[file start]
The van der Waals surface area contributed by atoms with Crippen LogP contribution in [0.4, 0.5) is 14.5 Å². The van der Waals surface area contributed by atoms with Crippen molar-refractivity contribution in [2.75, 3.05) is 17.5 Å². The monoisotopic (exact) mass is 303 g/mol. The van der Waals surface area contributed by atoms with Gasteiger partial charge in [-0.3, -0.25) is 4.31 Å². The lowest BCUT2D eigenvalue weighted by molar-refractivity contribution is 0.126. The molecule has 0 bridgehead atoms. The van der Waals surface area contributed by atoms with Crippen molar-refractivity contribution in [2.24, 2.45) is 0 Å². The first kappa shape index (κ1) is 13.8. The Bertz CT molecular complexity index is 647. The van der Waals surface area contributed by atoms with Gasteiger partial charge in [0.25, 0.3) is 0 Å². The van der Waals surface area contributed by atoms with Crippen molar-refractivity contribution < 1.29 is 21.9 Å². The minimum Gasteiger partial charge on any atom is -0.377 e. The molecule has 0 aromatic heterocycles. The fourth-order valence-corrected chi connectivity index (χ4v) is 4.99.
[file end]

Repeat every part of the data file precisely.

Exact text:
The van der Waals surface area contributed by atoms with Crippen LogP contribution in [0.4, 0.5) is 14.5 Å². The van der Waals surface area contributed by atoms with Crippen molar-refractivity contribution in [2.75, 3.05) is 17.5 Å². The monoisotopic (exact) mass is 303 g/mol. The van der Waals surface area contributed by atoms with Gasteiger partial charge in [-0.3, -0.25) is 4.31 Å². The lowest BCUT2D eigenvalue weighted by molar-refractivity contribution is 0.126. The molecule has 0 bridgehead atoms. The van der Waals surface area contributed by atoms with Crippen molar-refractivity contribution in [2.24, 2.45) is 0 Å². The first kappa shape index (κ1) is 13.8. The Bertz CT molecular complexity index is 647. The van der Waals surface area contributed by atoms with Gasteiger partial charge in [0.25, 0.3) is 0 Å². The van der Waals surface area contributed by atoms with Crippen molar-refractivity contribution < 1.29 is 21.9 Å². The minimum Gasteiger partial charge on any atom is -0.377 e. The molecule has 0 aromatic heterocycles. The fourth-order valence-corrected chi connectivity index (χ4v) is 4.99.